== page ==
Conservatism European Style October 1, 2009Posted by Dwight Furrow in Dwight Furrow's Posts, politics.
Tags: conservatism, German elections, social democracy
Stories like this one in the Baltimore Sun about the recent German elections are fundamentally misleading:
In a year when capitalists and bankers are widely reviled, German voters did something strange; they dumped the pro-worker, pro-low-unemployment Social Democrats and chose the centrist, pro-business Free Democrats as Ms. Merkel’s coalition partner. The Social Democrats were trounced from the center and the left because of the economy, and the Free Democrats filled the gap. Even though Ms. Merkel remains at the helm, many policy differences will likely result from this coalition – changes that matter to the U.S.
Social Democrats are losing elections in Europe but social democracy is alive and well because, in Europe, there are responsible conservatives who accept the responsibility of government to improve the lives of citizens.
As Steve Erlanger writes:
Europe’s center-right parties have embraced many ideas of the left: generous welfare benefits, nationalized health care, sharp restrictions on carbon emissions, the ceding of some sovereignty to the European Union. But they have won votes by promising to deliver more efficiently than the left, while working to lower taxes, improve financial regulation, and grapple with aging populations.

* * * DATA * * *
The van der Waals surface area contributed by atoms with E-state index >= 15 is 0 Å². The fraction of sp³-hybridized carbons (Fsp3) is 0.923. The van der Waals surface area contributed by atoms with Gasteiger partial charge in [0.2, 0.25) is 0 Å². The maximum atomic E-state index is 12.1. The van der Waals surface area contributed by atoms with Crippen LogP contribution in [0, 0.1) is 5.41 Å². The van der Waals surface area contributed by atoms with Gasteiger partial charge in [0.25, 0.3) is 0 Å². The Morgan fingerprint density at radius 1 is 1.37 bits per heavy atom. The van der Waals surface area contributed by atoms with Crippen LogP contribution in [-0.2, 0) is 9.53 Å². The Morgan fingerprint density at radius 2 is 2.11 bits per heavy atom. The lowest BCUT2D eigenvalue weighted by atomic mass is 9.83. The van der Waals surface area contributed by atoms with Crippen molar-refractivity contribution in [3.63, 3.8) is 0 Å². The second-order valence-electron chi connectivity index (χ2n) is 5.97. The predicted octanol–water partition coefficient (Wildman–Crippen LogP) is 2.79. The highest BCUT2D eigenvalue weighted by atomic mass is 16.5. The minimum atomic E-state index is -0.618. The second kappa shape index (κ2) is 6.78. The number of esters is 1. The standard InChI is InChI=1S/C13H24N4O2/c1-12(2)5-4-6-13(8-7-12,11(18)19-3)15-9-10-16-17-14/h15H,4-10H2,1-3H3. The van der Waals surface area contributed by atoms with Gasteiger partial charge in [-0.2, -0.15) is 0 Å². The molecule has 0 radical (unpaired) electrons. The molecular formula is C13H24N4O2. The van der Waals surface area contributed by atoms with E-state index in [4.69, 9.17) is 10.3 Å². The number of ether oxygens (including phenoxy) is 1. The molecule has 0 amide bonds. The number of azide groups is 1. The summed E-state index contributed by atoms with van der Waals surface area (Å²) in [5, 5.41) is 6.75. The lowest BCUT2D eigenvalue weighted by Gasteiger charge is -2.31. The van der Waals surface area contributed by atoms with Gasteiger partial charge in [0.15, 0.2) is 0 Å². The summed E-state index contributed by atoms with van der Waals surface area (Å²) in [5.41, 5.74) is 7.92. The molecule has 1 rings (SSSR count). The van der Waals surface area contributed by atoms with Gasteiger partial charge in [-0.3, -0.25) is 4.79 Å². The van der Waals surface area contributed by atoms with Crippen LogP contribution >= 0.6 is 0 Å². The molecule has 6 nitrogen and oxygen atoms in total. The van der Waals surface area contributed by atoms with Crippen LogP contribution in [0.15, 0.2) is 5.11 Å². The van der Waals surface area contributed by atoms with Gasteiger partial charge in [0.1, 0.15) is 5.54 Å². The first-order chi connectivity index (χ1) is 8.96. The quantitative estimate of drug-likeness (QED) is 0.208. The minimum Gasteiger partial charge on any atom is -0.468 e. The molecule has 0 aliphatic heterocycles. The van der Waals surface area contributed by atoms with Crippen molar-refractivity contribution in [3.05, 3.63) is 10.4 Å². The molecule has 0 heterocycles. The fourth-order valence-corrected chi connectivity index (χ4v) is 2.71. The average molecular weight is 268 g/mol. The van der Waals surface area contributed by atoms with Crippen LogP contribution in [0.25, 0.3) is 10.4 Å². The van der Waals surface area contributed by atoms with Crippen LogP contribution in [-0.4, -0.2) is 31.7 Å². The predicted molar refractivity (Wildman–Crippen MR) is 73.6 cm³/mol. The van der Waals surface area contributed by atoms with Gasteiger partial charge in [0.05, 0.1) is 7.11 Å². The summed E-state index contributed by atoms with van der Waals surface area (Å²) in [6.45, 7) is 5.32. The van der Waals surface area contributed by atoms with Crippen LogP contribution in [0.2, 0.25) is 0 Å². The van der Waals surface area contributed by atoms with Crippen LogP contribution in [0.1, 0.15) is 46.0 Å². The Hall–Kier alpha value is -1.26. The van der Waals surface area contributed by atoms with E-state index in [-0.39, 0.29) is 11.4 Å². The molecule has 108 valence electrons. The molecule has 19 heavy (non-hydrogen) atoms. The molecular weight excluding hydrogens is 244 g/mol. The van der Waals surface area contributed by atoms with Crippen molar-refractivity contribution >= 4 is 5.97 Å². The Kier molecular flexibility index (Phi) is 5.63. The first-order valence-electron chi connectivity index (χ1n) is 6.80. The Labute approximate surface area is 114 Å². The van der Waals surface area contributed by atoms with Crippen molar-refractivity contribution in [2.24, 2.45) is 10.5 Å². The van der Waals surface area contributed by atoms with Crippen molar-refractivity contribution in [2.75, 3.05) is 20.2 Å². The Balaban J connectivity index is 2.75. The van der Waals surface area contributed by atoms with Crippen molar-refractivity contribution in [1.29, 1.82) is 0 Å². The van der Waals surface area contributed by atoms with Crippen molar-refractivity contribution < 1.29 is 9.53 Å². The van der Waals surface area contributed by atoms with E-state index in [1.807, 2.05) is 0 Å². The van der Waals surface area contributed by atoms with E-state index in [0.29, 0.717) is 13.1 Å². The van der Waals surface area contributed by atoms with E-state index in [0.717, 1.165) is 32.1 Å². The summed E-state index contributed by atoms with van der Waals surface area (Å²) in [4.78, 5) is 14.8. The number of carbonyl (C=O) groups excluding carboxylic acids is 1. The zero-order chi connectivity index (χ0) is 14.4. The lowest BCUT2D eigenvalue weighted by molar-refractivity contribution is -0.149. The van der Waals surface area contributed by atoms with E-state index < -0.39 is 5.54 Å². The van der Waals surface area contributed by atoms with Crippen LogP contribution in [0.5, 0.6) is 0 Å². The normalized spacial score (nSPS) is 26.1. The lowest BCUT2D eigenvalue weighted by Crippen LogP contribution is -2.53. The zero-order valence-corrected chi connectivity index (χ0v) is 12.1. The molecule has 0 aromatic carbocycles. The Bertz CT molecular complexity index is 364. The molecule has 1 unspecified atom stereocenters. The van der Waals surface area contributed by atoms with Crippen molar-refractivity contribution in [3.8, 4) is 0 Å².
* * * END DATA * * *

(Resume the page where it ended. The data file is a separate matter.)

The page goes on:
Europe’s conservatives, says Michel Winock, a historian at the Paris Institut d’Études Politiques, “have adapted themselves to modernity.” When Nicolas Sarkozy of France and Germany’s Angela Merkel condemn the excesses of the “Anglo-Saxon model” of capitalism while praising the protective power of the state, they are using Socialist ideas that have become mainstream, he said.
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